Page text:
Book Review: Beth Dooley’s “In Winter’s Kitchen”

Thought Provoking Wolf in Homespun Sheep’s Clothing

Beth Dooley's "In Winter's Kitchen"

Beth Dooley’s new book: In Winter’s Kitchen

Beth Dooley’s “In Winter’s Kitchen”
If you’re ready to take a first step or your next step to a more thoughtful approach to your food, you’ll love “In Winter’s Kitchen”. It deserves a spot on any food enthusiast’s bookshelf.

At first blush, Beth Dooley’s new book, “In Winter’s Kitchen”, gives a similar impression to her previous books.  More a memoir than a cookbook, you might think it’s full of heartfelt stories from Minnesota and you’d be right. The book is loosely organized around Thanksgiving dinner. Chapter titles include: Wheat, Apples, Cranberries, Potatoes, Sweet Potatoes, Turkey.

Once you start reading however, the real substance appears: Wheat isn’t about wheat, it’s about the alarming loss of diversity in the wheat grown around the world. Cranberries is about the scary loss of pollinators, primarily due to chemical use and pesticides. Each chapter covers an element of our food chain that modern agriculture’s search for ever cheaper food has produced. Cheaper, yes, but less flavor and increasing reliance on chemicals.

Luckily, Beth also shows that personal steps in a better direction are possible and are as close as our local farmers market. In short, I think you’ll find Beth’s book compelling and your next trip to the farmers market will be even more fun, nutritious and gratifying after reading “In Winter’s Kitchen”.

My Next Step
In the chapter on wheat, we learn about the progression from heritage grains to today’s modern wheat which has been engineered for high volume production. Modern wheat hybrids are sterile, so must be replanted annually, and require fertilizers, pesticides and fungicides. Turkey Red Wheat, a heritage grain, is a perennial crop and it requires none of the chemicals its modern counterparts depend upon. Beth tells us that Sunrise Flour Mill makes flour from Turkey Red Wheat and can be found at the Mill City Farmers Market. Bingo! Mill City is one of my farmers market hangouts and I realized I had been walking past the Sunrise Flour Mill stand for years without ever having stopped.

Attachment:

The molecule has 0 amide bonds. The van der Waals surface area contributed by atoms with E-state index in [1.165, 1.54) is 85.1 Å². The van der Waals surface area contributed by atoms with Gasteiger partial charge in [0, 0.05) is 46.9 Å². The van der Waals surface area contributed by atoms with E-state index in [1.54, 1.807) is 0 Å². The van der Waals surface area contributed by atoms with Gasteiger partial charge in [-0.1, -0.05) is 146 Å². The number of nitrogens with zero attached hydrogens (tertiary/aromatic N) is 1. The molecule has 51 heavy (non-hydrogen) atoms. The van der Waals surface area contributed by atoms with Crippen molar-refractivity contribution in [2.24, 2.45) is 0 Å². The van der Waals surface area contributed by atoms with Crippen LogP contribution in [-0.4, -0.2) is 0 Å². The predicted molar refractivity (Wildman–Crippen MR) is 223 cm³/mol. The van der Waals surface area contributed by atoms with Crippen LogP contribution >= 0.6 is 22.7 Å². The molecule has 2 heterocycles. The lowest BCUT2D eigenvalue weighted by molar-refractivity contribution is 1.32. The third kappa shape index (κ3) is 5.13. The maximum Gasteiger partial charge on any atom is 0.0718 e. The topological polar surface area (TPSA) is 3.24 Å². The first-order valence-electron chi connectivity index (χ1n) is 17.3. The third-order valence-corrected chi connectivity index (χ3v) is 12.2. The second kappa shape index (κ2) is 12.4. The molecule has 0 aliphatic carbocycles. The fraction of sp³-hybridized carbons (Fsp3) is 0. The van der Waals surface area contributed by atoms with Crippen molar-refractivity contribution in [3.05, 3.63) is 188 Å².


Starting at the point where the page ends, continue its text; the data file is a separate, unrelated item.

Darrold Glanville of Sunrise Flour Mill

Darrold Glanville is happy to talk wheat and flour until all your questions are answered.

Last Saturday, on one of my normal trips, I stopped. I was pleasantly surprised to meet Darrold Glanville, the owner of Sunrise Flour Mill at the market. He patiently answered all my questions and sent me away with my first sack of Turkey Red Wheat based flour.  I can’t wait to make my next batch of fresh pasta!

Note: Beth’s book was provided by the publisher for review. All opinions are mine, as is the bread and pasta I’ll be making!

2 Responses to “Book Review: Beth Dooley’s “In Winter’s Kitchen””
  1. lgowdy says:

    With regard to heritage grains transitioned to high volume mass produced flour, makes me recall flour my mom bought to make biscotti. She purchased a grocery chain white flour, bleached and stripped of anything resembling nutrition. She didn’t understand why they tasted nothing like mine, made with Bob’s Red Mill organic unbleached white. Not only is it bad for the environment requiring replanting, etc., it tastes bad! Nice the author took time to include that discussion.

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